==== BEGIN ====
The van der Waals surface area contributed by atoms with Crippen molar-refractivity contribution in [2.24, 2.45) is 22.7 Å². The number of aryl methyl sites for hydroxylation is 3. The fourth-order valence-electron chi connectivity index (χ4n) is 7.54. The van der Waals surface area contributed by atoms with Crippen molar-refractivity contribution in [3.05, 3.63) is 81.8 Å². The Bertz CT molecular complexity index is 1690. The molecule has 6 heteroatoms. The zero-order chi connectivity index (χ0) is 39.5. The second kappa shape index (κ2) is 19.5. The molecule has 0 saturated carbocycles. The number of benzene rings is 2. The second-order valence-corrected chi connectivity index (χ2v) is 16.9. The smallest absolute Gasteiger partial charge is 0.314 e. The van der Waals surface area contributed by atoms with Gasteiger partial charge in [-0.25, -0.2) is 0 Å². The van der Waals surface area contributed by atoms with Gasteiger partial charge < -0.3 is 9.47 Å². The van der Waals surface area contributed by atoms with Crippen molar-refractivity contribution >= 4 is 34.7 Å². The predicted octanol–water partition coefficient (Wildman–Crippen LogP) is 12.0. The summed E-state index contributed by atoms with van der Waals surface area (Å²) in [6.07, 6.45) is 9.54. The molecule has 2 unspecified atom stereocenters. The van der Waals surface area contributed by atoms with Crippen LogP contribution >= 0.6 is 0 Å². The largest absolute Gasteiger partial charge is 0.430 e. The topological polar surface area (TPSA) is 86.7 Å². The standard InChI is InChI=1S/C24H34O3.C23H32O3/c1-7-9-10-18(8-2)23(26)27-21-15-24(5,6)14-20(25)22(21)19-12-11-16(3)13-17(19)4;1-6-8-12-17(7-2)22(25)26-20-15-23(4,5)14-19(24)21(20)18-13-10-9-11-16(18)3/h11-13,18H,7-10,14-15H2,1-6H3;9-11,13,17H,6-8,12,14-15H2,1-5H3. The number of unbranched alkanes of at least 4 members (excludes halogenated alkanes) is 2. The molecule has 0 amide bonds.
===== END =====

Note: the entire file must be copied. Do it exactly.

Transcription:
The van der Waals surface area contributed by atoms with Crippen molar-refractivity contribution in [2.24, 2.45) is 22.7 Å². The number of aryl methyl sites for hydroxylation is 3. The fourth-order valence-electron chi connectivity index (χ4n) is 7.54. The van der Waals surface area contributed by atoms with Crippen molar-refractivity contribution in [3.05, 3.63) is 81.8 Å². The Bertz CT molecular complexity index is 1690. The molecule has 6 heteroatoms. The zero-order chi connectivity index (χ0) is 39.5. The second kappa shape index (κ2) is 19.5. The molecule has 0 saturated carbocycles. The number of benzene rings is 2. The second-order valence-corrected chi connectivity index (χ2v) is 16.9. The smallest absolute Gasteiger partial charge is 0.314 e. The van der Waals surface area contributed by atoms with Gasteiger partial charge in [-0.25, -0.2) is 0 Å². The van der Waals surface area contributed by atoms with Gasteiger partial charge < -0.3 is 9.47 Å². The van der Waals surface area contributed by atoms with Crippen molar-refractivity contribution >= 4 is 34.7 Å². The predicted octanol–water partition coefficient (Wildman–Crippen LogP) is 12.0. The summed E-state index contributed by atoms with van der Waals surface area (Å²) in [6.07, 6.45) is 9.54. The molecule has 2 unspecified atom stereocenters. The van der Waals surface area contributed by atoms with Crippen LogP contribution >= 0.6 is 0 Å². The largest absolute Gasteiger partial charge is 0.430 e. The topological polar surface area (TPSA) is 86.7 Å². The standard InChI is InChI=1S/C24H34O3.C23H32O3/c1-7-9-10-18(8-2)23(26)27-21-15-24(5,6)14-20(25)22(21)19-12-11-16(3)13-17(19)4;1-6-8-12-17(7-2)22(25)26-20-15-23(4,5)14-19(24)21(20)18-13-10-9-11-16(18)3/h11-13,18H,7-10,14-15H2,1-6H3;9-11,13,17H,6-8,12,14-15H2,1-5H3. The number of unbranched alkanes of at least 4 members (excludes halogenated alkanes) is 2. The molecule has 0 amide bonds.